There were also conflicting reports about what was the real target of the attack—the nearby parliament building where President Asif Zardari made a speech in the presence of all the important personages of the state only a few hours before the attack, or the Marriott building where the American Marines were staying that night. Rahman Malik said that a last-minute change of venue for a dinner party that evening saved the country’s top leadership from the suicide blast. According to Malik, the real targets of the suicide bomber were the president, prime minister and other leaders who were to attend a dinner party originally scheduled to be held at the Marriott hotel. Because of security concerns the event was moved to the Prime Minister’s house (Dawn, September 25). However, the management of the Marriott hotel has denied that the top Pakistani leaders were due to have dinner at the hotel, saying there was no reservation from the government that night (AFP, September 23).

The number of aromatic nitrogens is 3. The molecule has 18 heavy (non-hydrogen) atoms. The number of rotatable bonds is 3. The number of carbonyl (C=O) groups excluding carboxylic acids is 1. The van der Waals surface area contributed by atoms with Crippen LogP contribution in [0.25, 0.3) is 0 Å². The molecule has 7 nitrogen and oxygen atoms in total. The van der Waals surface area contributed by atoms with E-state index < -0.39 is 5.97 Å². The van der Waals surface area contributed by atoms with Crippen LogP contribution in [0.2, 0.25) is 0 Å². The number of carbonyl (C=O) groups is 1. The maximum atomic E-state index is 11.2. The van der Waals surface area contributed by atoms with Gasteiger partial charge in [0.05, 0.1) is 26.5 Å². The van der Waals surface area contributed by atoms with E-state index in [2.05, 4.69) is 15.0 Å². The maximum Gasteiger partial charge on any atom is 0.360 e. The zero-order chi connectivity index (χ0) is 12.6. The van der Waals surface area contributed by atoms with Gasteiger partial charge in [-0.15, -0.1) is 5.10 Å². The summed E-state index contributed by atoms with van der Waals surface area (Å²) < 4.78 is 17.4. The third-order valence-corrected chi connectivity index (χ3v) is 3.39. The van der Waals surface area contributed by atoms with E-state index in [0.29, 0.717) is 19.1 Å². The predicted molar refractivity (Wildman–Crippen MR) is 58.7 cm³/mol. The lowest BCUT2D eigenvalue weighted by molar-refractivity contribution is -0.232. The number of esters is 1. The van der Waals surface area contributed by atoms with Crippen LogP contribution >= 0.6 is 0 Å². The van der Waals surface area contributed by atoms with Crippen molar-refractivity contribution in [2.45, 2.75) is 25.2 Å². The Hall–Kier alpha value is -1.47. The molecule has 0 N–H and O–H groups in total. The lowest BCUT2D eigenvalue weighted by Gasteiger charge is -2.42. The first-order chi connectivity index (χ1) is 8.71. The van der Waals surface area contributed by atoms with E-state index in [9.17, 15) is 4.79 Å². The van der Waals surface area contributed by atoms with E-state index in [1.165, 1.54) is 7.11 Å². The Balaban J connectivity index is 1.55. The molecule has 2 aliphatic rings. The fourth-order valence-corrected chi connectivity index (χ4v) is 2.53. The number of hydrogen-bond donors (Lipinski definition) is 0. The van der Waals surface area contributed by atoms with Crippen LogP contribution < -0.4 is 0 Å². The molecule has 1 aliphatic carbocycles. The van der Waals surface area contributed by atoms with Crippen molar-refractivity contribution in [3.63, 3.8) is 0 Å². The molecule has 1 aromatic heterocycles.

The new civilian government has been facing great challenges, with the rising tide of militancy being at the top of the list. The Marriott bombing has generated a new debate in Pakistan surrounding the question: Whose war is this? In his speech to the UN General Assembly, President Zardari clearly said the War on Terror is Pakistan’s own war, and that the Marriott bombing is Pakistan’s national 9/11 (Daily Statesman, [Peshawar], September 26). This perception, however, is far from having universal acceptance in Pakistan. The right-wing religious parties quickly blamed the nation’s leadership for playing into the hands of the Americans and fighting someone else’s war on its soil, warning that the suicide bombings will continue until Pakistan disengages itself from the “U.S. War on Terror” (The News, September 24).